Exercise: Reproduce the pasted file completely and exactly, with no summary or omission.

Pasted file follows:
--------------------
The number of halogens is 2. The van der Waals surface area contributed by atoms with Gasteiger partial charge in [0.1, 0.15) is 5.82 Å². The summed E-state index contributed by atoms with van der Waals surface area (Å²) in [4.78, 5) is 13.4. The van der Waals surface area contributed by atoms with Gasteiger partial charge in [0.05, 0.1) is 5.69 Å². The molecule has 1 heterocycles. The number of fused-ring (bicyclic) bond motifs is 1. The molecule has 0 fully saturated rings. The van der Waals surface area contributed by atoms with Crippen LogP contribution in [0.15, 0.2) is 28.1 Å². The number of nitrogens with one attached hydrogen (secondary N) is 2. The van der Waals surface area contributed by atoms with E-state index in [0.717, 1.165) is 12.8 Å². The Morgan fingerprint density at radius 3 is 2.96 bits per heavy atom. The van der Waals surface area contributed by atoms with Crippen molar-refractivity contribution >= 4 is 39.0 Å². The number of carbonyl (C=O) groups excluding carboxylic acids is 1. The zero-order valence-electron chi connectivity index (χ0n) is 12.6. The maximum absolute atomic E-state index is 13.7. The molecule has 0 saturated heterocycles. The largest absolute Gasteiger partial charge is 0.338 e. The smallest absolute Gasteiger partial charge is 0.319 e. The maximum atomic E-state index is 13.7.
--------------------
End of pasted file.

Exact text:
The number of halogens is 2. The van der Waals surface area contributed by atoms with Gasteiger partial charge in [0.1, 0.15) is 5.82 Å². The summed E-state index contributed by atoms with van der Waals surface area (Å²) in [4.78, 5) is 13.4. The van der Waals surface area contributed by atoms with Gasteiger partial charge in [0.05, 0.1) is 5.69 Å². The molecule has 1 heterocycles. The number of fused-ring (bicyclic) bond motifs is 1. The molecule has 0 fully saturated rings. The van der Waals surface area contributed by atoms with Crippen LogP contribution in [0.15, 0.2) is 28.1 Å². The number of nitrogens with one attached hydrogen (secondary N) is 2. The van der Waals surface area contributed by atoms with E-state index in [0.717, 1.165) is 12.8 Å². The Morgan fingerprint density at radius 3 is 2.96 bits per heavy atom. The van der Waals surface area contributed by atoms with Crippen molar-refractivity contribution >= 4 is 39.0 Å². The number of carbonyl (C=O) groups excluding carboxylic acids is 1. The zero-order valence-electron chi connectivity index (χ0n) is 12.6. The maximum absolute atomic E-state index is 13.7. The molecule has 0 saturated heterocycles. The largest absolute Gasteiger partial charge is 0.338 e. The smallest absolute Gasteiger partial charge is 0.319 e. The maximum atomic E-state index is 13.7.